That we are facing an environmental crisis is by now an indisputable point. Yet, substantial and sustainable change still eludes us. According to The New York Times, the future of our oceans is downright apocalyptic–or, at the brink of a “mass extinction event.” In fact, if you don’t want to read any further, just imagine your great-grandchildrens’ oceans as if they were in a movie directed by Michael Bay. If you want to read on and are a mammal living on planet earth then the ocean affects you now. Think of yourself as a parasite and the ocean is your host: her health is your health. And the oceans are unhealthy.
Why are the oceans unhealthy?
You may find yourself asking, “I went to the beach last week and it looked fine, maybe a little trash but nothing catastrophic.” Here’s the thing most of the people whose job it is to tell you if the ocean is sick don’t usually say: they’re not entirely sure what makes the ocean function. Sure, ocean science has tackled issues like jetstreams and tides, and you probably learned about plate tectonics in school. You may even know that the Big Island of Hawaii is just the very top of a massive deep sea mountain, but when it comes to determining just how much crap our oceans can take and keep on ticking we have no idea.
What we can say with a degree of authority, is that we are looking at mass extinctions across the oceans. Coral reefs have declined 40% worldwide as a result of climate change. Everywhere on Earth is experiencing profound loss of habitat, which has already led to climate refugees both on land and under the water. The Tuvalu Islanders may be the world’s first climate refugees forced to leave their Pacific island homes as they subside beneath a wave of climate change. Underwater, scientists are already observing similar species migration as fish respond to changes in their own fragile environments. Many of our current practices that directly affect the ocean don’t do enough to consider intricately complex environmental webs. Aquaculture could be the future of seafood, and offers one of the best sources of sustainable lean and healthy protein. Yet, aquaculture as an industrial practice is still not systematically sustainable enough to do more good than harm. Imagine what will happen when underwater mining becomes a thing: as of 2015, “contracts for seabed mining now cover 460,000 square miles underwater.” That number was zero in 2000.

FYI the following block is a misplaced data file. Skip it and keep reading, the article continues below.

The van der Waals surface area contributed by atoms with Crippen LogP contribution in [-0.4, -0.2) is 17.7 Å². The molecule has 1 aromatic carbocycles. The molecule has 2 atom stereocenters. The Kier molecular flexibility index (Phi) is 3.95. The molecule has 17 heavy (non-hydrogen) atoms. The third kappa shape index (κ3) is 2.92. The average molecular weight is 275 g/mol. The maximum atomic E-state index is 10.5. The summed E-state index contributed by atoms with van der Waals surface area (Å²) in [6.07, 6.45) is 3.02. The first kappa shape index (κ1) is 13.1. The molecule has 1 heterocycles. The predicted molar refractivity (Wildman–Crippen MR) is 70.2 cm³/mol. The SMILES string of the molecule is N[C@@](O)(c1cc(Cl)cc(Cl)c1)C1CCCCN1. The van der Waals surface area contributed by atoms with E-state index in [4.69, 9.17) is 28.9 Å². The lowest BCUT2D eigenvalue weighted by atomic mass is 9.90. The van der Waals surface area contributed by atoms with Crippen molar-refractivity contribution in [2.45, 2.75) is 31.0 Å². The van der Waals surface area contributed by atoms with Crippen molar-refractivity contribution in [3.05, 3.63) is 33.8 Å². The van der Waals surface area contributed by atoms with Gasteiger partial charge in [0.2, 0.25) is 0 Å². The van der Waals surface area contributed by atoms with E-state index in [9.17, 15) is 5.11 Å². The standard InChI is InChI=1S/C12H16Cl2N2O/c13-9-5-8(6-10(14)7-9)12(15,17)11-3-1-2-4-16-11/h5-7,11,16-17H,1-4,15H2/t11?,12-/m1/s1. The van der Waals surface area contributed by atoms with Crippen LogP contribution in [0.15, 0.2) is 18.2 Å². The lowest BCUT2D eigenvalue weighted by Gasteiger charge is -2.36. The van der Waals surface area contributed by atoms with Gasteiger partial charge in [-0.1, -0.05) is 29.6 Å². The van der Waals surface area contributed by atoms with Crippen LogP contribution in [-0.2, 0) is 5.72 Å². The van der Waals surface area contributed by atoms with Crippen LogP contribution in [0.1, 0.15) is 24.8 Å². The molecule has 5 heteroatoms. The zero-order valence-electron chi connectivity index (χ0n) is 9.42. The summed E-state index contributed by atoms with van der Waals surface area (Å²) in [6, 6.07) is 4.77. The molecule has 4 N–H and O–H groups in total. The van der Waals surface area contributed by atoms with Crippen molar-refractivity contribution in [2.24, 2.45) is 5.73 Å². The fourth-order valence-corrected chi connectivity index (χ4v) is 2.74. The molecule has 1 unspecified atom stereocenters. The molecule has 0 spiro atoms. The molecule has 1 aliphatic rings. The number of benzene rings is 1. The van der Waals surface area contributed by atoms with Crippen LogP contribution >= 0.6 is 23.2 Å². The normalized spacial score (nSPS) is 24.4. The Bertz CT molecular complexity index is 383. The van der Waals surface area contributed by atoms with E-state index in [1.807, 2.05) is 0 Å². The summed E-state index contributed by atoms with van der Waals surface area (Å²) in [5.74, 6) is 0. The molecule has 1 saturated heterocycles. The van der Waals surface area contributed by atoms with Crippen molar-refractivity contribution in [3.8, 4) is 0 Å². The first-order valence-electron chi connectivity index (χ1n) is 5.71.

So what can you do?
There’s not a lot any one of us can do in terms of changing global policy, but there is something you can do every day, even multiple times a day, that does make a difference. Every time you eat, you vote with your mouth, and carbon emissions threaten the ocean as much as anything. A vegan lifestyle is the best way to reduce your carbon footprint and make a difference daily. First, not eating fish reduces the explosive demand for fish, particularly large predator fish like tuna, that is effectively wiping out entire populations. Secondly, being vegan means you don’t contribute to acidification of our oceans, caused by greenhouse emissions generated by commercial cattle farming. The real issue facing us, as a species, on Earth, is how much we value the system in which we live as opposed to the systems of value we live for. It was not long ago that the oceans were considered an acceptable place to dump radioactive waste and as recently as 1995 France conducted nuclear testing in the South Pacific.
The oceans are our greatest shared resource and a wellspring for life on earth. They’re not gone yet, just slowly dying, and there’s a real scientific chance they could heal themselves. In a word, hope. But not without a little help from us. First, you must decide what side of the fence you are on. Social change is slow, but it will require slow and steady social change to fix the kind of problems we have. And you can’t look to politicians or their policies, you decide the difference you make. So forget the salmon, switch to a seaweed salad, and “just keep swimming” (in the words of Dori) in the right direction.
Photo: Stathis Stavrianos via Flickr